The Polish Designer Creating Furniture Out of Recycled Glass
Justyna Poplawska’s Copenhagen studio is, she admits, in disarray. “I’m renting a basement in a building where people live, so I’m not really surrounded by many other creatives,” she says. “But it’s quiet and full of light. It’s also very, very messy.”
Somehow, from the chaos, Poplawska has managed to conjure something poetic — and, in her own words, painterly. The handcrafted side tables and room divider included in her Tinct collection highlight the Polish-born artist’s innovative use of recycled glass, which she pulverizes into grains of varying sizes and colors, and mixes with sustainable epoxy resin and pigments. The resulting material is then cast in thin layers with a spatula, creating surfaces awash in ethereal color that, depending on the piece, bring to mind moonlit water, wet sand, or deep space. It’s a process all Poplawska’s own, and one that reflects the artist’s ongoing interest in merging age-old methods with experimental ideas.
When we spoke, Poplawska was on vacation, spending much of her downtime sketching and mulling over new applications of the material used in her Tinct collection. When asked if she’s ever tempted to stray from glass, she insists there’s far more ahead to explore. “I’m very critical of myself, but even when I’m fed up looking at those tables, I can come back after a little bit of time and still find something very interesting in them. Those compositions are endless,” she says. “I can never get bored.”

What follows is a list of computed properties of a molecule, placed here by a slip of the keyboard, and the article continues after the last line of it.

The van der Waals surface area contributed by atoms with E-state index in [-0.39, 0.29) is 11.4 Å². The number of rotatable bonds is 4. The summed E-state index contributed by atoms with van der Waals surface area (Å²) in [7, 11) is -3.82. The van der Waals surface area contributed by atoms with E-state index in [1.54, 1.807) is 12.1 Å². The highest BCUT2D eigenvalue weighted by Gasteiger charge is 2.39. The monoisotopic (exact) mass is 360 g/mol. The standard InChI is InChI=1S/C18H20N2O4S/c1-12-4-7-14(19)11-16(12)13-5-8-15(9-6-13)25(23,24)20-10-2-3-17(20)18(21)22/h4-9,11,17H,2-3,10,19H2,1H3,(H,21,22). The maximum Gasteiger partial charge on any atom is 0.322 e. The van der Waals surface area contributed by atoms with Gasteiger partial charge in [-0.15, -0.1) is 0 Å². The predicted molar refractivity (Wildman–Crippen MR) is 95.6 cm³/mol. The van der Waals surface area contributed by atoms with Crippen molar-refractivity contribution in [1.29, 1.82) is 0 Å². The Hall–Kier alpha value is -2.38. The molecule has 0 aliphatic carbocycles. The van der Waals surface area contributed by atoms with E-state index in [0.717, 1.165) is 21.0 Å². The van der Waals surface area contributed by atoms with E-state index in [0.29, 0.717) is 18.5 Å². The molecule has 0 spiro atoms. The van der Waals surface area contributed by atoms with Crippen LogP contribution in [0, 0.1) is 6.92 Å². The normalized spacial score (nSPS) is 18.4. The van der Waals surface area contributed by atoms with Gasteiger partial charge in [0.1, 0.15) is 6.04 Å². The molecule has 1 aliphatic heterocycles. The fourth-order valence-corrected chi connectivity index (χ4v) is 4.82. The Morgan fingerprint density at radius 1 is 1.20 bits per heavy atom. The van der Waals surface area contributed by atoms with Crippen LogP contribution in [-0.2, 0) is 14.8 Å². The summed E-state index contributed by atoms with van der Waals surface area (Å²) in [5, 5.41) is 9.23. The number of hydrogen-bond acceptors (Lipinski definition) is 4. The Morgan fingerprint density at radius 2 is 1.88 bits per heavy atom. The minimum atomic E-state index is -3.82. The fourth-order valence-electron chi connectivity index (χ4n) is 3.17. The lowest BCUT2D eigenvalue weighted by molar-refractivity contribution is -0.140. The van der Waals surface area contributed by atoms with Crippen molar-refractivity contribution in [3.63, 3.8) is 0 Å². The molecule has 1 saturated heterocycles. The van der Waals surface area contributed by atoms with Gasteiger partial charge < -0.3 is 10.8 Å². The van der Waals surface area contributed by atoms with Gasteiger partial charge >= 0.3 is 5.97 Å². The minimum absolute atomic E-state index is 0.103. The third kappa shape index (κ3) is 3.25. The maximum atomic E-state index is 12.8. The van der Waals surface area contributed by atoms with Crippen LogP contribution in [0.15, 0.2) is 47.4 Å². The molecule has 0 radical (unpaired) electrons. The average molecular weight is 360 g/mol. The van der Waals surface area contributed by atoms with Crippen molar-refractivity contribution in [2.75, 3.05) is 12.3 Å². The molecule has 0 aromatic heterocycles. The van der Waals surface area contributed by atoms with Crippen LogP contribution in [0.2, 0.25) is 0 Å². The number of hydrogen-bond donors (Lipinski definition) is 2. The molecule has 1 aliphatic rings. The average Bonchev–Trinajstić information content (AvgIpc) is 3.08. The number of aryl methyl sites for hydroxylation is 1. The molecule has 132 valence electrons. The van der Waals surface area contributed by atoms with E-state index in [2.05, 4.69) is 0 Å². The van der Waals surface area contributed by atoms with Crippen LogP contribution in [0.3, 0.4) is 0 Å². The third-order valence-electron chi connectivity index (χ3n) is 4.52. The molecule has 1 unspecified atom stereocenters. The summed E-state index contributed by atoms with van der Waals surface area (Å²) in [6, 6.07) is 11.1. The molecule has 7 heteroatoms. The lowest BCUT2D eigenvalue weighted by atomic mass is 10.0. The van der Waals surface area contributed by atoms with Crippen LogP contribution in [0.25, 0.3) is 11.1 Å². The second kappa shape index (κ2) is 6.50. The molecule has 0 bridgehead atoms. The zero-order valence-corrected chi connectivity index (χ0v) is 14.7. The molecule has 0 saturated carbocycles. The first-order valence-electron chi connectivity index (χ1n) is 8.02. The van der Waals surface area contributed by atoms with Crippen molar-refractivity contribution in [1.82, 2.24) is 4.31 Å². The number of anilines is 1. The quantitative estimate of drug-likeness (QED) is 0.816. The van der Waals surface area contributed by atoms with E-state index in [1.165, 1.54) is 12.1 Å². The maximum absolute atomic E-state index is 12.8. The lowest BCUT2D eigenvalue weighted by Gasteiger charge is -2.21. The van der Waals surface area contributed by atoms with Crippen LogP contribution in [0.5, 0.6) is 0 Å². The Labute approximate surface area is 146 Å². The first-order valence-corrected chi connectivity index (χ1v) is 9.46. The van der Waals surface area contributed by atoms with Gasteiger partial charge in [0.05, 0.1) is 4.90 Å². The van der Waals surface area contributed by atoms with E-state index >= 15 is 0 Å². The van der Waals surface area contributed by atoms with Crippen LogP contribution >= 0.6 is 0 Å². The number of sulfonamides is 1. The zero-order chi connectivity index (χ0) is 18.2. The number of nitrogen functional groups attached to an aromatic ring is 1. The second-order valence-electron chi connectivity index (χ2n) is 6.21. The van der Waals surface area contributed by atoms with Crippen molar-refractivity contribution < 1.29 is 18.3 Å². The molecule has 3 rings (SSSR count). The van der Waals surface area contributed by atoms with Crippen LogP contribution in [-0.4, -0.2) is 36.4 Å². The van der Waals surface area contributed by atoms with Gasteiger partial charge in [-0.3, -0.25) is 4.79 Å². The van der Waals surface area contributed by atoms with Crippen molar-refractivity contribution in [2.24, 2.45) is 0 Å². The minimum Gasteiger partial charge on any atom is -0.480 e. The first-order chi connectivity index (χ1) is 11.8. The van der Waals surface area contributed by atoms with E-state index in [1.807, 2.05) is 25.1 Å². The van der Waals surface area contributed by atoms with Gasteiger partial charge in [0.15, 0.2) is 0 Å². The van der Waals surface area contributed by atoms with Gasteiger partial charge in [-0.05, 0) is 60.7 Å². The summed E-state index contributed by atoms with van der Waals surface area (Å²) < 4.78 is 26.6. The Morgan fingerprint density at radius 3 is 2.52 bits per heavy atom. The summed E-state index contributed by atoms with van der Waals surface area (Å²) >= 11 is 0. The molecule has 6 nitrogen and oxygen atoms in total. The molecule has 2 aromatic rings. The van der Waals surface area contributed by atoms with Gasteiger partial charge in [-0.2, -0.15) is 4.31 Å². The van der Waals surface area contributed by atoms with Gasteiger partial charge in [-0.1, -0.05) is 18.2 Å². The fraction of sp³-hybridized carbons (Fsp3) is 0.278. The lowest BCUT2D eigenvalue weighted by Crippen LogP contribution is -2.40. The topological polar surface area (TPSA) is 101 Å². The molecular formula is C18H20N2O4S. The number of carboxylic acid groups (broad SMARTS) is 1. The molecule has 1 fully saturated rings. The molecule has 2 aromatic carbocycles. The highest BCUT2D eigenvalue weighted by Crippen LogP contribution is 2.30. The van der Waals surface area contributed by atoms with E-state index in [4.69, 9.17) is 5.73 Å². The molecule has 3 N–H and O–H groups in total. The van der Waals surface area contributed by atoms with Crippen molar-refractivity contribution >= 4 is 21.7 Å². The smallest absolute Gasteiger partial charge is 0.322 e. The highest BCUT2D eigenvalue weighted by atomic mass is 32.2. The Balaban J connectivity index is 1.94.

What is your earliest creative memory?
It goes back to the drawing desk of my mother, who is an architect. This was in the ’80s and early ’90s when there weren’t computers in the studios, so all the weird tools she used were also my play toys.
Tell us about your path since then. What drew you to the work you’re doing today—and to glass, specifically?
I was always interested in materials and doing things with my hands. In the city in Poland where I come from, Wroclaw, there’s an Academy of Fine Arts that has the only glass and ceramics department in all of Poland. I learned all sorts of different glass techniques there. I was very fascinated by the material, but that school took more of a classical art approach.
I really wanted to explore more, so I went to study glass design in Copenhagen after that, which is where I’m based now. That was where I also had the chance to experiment and to work with other students, because Danes are very collaborative in their creative processes. It was there that I came up with the idea of using recycled glass in my work. It was mostly because glass is an expensive raw material to start with, and there was a lot of glass waste from other productions lying around. I wanted to work with it because it was beautiful even though it was all cracked—and it was free.
You’ve developed a composite material that plays a central role in your most recent pieces. How did that material, well, materialize?
At some point, I developed a machine with my dad, who’s a mechanical engineer. It’s a grinder that crushes glass into all sorts of different grain sizes, from powders to something that looks a bit like sugar. So I had all of this crushed colored glass, and since it is technically problematic to melt or fuse glass that comes from different sources, I ended up mixing it up with sustainable resins, which created something that resembles terrazzo.